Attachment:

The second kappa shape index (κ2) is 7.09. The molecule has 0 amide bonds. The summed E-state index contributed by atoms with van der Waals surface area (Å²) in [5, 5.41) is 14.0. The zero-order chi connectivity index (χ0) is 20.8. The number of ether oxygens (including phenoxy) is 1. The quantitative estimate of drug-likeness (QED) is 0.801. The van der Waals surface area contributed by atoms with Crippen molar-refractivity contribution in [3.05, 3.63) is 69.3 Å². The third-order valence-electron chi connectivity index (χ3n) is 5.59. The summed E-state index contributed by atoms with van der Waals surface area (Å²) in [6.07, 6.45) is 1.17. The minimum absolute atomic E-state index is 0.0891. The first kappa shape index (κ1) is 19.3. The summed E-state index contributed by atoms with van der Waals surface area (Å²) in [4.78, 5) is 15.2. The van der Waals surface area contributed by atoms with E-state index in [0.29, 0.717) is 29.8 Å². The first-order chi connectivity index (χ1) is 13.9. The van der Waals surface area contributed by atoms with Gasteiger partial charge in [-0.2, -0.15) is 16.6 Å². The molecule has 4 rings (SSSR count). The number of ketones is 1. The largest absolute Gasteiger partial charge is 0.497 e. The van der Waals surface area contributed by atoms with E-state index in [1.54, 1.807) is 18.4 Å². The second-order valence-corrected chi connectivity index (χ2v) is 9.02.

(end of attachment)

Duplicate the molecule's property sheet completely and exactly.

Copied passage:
The second kappa shape index (κ2) is 7.09. The molecule has 0 amide bonds. The summed E-state index contributed by atoms with van der Waals surface area (Å²) in [5, 5.41) is 14.0. The zero-order chi connectivity index (χ0) is 20.8. The number of ether oxygens (including phenoxy) is 1. The quantitative estimate of drug-likeness (QED) is 0.801. The van der Waals surface area contributed by atoms with Crippen molar-refractivity contribution in [3.05, 3.63) is 69.3 Å². The third-order valence-electron chi connectivity index (χ3n) is 5.59. The summed E-state index contributed by atoms with van der Waals surface area (Å²) in [6.07, 6.45) is 1.17. The minimum absolute atomic E-state index is 0.0891. The first kappa shape index (κ1) is 19.3. The summed E-state index contributed by atoms with van der Waals surface area (Å²) in [4.78, 5) is 15.2. The van der Waals surface area contributed by atoms with E-state index in [0.29, 0.717) is 29.8 Å². The first-order chi connectivity index (χ1) is 13.9. The van der Waals surface area contributed by atoms with Gasteiger partial charge in [-0.2, -0.15) is 16.6 Å². The molecule has 4 rings (SSSR count). The number of ketones is 1. The largest absolute Gasteiger partial charge is 0.497 e. The van der Waals surface area contributed by atoms with E-state index in [1.54, 1.807) is 18.4 Å². The second-order valence-corrected chi connectivity index (χ2v) is 9.02.